South Africa getting serious about F1?
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DECEMBER 2, 2008

South Africa getting serious about F1?

There are reports in The Citizen newspaper in South Africa that a new company called GP Motorsport (which apparently stands for Gauteng Province) has been formed with the goal of bringing Formula 1 back to the country.

South Africa has a long history of international racing, dating back to 1934 when Whitney Straight won the first South African Grand Prix on the streets of East London. The event disappeared at the start of World War II but was revived in 1960 and became a round of the World Championship for the first time in 1962. Five years later the race moved to the permanent circuit at Kyalami, between the cities of Johannesburg and Pretoria (in what is now Gauteng). It then remained on the F1 calendar until 1985 when financial problems and anti-Apartheid sentiments led to it being cancelled. Kyalami was revamped and F1 returned in 1992 and 1993 but the promoters ran out of cash and since then F1 has not returned, despite a number of different projects.

According to these stories the ownership of the new company includes the provincial government, which seems to be willing to fund the construction of an F1-standard track and pay the fees that are demanded by the Formula One group. Gauteng Premier Paul Mashatile, who took office only two months ago, was previously in charge of the province's Finance and Economic Affairs and was the man who instigated the deal to sponsor the Renault F1 team in January 2008. As a result there was a Renault F1 Roadshow on the streets of the Johannesburg suburb of Sandton last summer, at which Nelson Piquet and Lucas Di Grassi entertained a crowd of 60,000 people.

Mashatile was also behind a deal that will see Kyalami hosting a round of the A1GP Series in February next year. That deal is believed to run for several years.

The aim of all of these projects is to promote Gauteng as an investment and tourism destination.

Officially, tourism in South Africa is growing rapidly, the government says tourist arrivals in 2007 numbered more than nine million, an 8.3% increase over 2006. However these figures are skewed considerably by the fact that almost five million of the visitors come from Lesotho, Swaziland, Zimbabwe and Botswana and are visiting South Africa simply to shop for products that are not available in their home countries.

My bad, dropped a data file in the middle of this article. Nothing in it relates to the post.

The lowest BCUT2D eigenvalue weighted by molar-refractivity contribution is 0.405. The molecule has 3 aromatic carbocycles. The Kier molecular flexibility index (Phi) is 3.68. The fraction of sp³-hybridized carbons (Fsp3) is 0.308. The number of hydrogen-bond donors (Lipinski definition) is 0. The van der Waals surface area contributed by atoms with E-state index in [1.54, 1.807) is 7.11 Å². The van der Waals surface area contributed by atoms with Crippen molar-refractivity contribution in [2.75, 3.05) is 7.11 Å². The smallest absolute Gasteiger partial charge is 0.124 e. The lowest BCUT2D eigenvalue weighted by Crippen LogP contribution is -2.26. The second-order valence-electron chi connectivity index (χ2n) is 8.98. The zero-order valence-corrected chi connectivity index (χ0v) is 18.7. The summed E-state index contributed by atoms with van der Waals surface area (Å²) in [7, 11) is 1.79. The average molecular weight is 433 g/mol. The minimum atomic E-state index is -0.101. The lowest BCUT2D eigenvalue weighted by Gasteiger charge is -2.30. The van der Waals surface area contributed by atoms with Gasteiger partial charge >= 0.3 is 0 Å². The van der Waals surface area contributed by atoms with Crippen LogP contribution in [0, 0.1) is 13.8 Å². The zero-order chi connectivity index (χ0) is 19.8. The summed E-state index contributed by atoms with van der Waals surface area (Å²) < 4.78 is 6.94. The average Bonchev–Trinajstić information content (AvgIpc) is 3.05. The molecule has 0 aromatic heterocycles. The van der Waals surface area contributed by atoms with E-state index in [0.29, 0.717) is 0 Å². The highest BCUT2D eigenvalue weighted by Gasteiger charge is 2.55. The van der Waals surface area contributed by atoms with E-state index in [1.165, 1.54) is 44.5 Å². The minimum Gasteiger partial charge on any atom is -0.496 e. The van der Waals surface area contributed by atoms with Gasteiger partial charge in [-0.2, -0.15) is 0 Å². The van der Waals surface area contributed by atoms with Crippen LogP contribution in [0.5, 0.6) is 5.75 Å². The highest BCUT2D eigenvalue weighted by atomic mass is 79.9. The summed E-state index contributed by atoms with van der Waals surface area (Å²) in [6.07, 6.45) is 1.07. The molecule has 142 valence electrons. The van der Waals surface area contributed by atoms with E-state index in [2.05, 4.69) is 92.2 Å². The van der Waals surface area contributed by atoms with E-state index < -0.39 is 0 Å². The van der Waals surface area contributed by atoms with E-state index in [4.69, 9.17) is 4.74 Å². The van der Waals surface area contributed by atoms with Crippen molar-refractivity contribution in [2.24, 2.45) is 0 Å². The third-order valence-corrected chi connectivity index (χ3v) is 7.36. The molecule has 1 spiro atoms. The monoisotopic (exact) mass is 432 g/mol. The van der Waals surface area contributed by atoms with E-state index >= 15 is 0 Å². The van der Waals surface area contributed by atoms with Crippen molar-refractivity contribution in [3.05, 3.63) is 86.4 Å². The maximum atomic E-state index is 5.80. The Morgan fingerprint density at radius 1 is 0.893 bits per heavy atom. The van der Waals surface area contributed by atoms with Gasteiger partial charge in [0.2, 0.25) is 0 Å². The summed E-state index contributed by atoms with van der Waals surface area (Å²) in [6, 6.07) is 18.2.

The high-spending international tourists that South Africa wants to attract are fewer in number with Britain leading the way with around half a million visitors each year. Germany and the United States provide around 260,000 apiece. Many of these visitors prefer to spend their time in Cape Town and Durban rather than in the Gauteng Province. These numbers are also believed to be reducing because of concerns about the electricity supply crisis in South Africa and because of violent attacks on some visitors. There is expected to be an upsurge in tourist numbers in 2010 with the FIFA World Cup.

The government of Gauteng Province believes that hosting world class events will bring in more people and that this will lead to economic growth.

Also involved in the project is Stephen Watson, a former driver who began work five years ago to try to bring open-wheeler racing back to South Africa, initially with a plan to take Champ Cars to a street circuit in Durban. Watson later became general manager of the A1GP Series and the Durban event ended up being for A1 Grand Prix cars.

The story in The Citizen indicates that track designer Hermann Tilke has been to Guateng in the last month and spent three days looking at a disused quarry near Kyalami which is believed to have been earmarked for the project by Mashatile's government.

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